Unfamiliar versions

A few ‘new’ episodes of Passing Parade have recently entered the OTR distribution. They’re not in the free material at Archive.org yet. (Everything ends up at Archive sooner or later.)

One episode from 1949 deals with espionage and code breakers.

The main theme is highly unconventional, especially after 1946: There has always been a Deepstate. America pretends to be innocent and constitutional, and claims to be bamboozled by the byzantine convolutions of Old World countries. In fact we always have our own convoluters who ignore morality and laws.

The first part of the episode tells the familiar story of Yardley and his Black Chamber in a familiar way.

Toward the end the narrator tells two unfamiliar versions of familiar events. I don’t know if these are forgotten facts or abandoned lies or just confusions. The first one feels like a confusion; the second one feels like a forgotten fact.

= = = = =

1. Again in the late 30s, just before the world blew up again, our country was infested with enemy spies. And yet somehow we had invented a code machine for sending our own messages, which the immense intelligence forces of Hitler failed to figure out. That machine, still I believe a secret, is said to be a sort of thinking machine based upon the human brain.

= = = = =

‘Electronic brain’ usually meant a digital computer. The conventional story (which seems reliable) is that we weren’t using digital computers in any active way during the war. Atanasoff was trying to use digital for ballistic calculations, but this wasn’t useful yet. Every plane and ship had ANALOG computers for bombsights and autopilots. Computers were being tried for decrypting late in the Enigma project, but the vast majority of the Enigma work was done by brute-force automatic code wheels. I don’t think anyone would describe the code-wheel devices as ‘thinking like a brain’. Both sides had been using wheel machines since 1920, contrary to the usual story that the Enigma was a total mystery until Turing magically understood it.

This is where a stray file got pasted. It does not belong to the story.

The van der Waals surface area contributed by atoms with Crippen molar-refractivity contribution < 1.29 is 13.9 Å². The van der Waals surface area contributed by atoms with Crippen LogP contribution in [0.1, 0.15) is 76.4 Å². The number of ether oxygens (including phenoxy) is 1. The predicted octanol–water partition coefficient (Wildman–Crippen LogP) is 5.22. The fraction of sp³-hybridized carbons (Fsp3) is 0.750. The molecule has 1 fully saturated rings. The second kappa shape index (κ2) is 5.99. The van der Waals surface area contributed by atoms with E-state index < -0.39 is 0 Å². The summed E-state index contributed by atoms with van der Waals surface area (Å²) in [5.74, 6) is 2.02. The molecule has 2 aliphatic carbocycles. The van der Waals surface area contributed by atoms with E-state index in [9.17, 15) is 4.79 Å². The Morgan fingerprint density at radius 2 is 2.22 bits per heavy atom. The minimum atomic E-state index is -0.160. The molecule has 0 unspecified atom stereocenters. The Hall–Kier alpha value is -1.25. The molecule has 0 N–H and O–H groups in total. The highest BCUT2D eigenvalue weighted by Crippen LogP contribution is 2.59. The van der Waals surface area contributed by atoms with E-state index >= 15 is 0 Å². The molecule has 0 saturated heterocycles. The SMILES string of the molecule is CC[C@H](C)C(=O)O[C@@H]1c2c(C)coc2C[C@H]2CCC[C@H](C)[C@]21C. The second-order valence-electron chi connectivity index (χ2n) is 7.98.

= = = = =

2. It was widely believed during the last two years of the war that we were having a most difficult time in breaking the Japanese code. We had very few agents well trained in the Japanese language. That was the story. Hidden behind this is the encouraging fact that a couple of young Yankee inventors had already perfected a radio decoding machine by the time Pearl Harbor occurred. And there was hardly a minute in the entire war that the American machine wasn’t smashing the Japanese code as fast as it was changed.

= = = = =

This differs radically from the familiar ‘Midway Mistake’ story. There’s also a hidden inference: If we were decoding everything before Pearl Harbor, we knew what was coming.